Brian Eno and Peter Schmidt explored this exact problem with their Oblique Strategies, a series of prompts and thoughts designed to break loose of repetitive processes and loss of creative thinking. Here is a handy web application that shows you random picks from the strategies (and there are several others if this link goes down).
Brian Eno discussing the strategies, in 'Keyboard' magazine, 1981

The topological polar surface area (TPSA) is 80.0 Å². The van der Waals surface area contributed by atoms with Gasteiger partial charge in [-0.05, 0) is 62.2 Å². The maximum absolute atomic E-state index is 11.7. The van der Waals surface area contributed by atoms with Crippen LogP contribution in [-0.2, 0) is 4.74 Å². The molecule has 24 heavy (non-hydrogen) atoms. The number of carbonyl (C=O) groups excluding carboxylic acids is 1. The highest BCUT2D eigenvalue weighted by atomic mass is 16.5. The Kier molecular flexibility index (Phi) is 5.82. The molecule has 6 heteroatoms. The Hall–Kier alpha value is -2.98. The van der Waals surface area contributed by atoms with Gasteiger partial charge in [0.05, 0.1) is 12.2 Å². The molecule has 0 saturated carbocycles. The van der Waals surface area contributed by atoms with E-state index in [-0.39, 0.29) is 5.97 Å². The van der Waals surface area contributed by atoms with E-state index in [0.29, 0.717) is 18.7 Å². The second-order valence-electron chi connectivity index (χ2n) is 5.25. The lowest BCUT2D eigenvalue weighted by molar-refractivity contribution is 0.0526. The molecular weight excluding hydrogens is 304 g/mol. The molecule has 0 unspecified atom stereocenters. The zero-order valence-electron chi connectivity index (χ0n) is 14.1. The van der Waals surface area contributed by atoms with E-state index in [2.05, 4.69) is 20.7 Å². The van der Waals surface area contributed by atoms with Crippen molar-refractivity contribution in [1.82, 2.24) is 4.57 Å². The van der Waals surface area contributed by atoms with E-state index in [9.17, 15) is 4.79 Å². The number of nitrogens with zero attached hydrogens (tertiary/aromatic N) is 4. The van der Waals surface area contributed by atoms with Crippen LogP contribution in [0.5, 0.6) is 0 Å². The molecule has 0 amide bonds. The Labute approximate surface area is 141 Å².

"Most of the Oblique Strategies deal more with approach than with specific techniques, so in that sense they imply a philosophy about working. As the list became longer it became more unwieldy, so I transferred the ideas onto cards about the same size as playing cards. During recording I would pull a card at random and spend a few minutes pondering how the message on the card related to what I was engaged upon. The usefulness of this exercise is that it temporarily removes you from the nuts and bolts of what you're doing. It asks you to reconsider the work on a conceptual level. Often I decided before pulling a card to accept its advice even if that advice seemed distinctly inappropriate. These occasions have proved to be some of the most pertinent uses of the cards. Shortly after I had transferred the list onto cards, I showed them to my friend Peter Schmidt, the painter. It transpired that over the previous few years he had been making a similar list, and that our two lists contained a number of almost identical propositions. What was so interesting was that many of our ideas were transferable. Strategies that he had evolved in relation to painting made sense musically, and vice versa."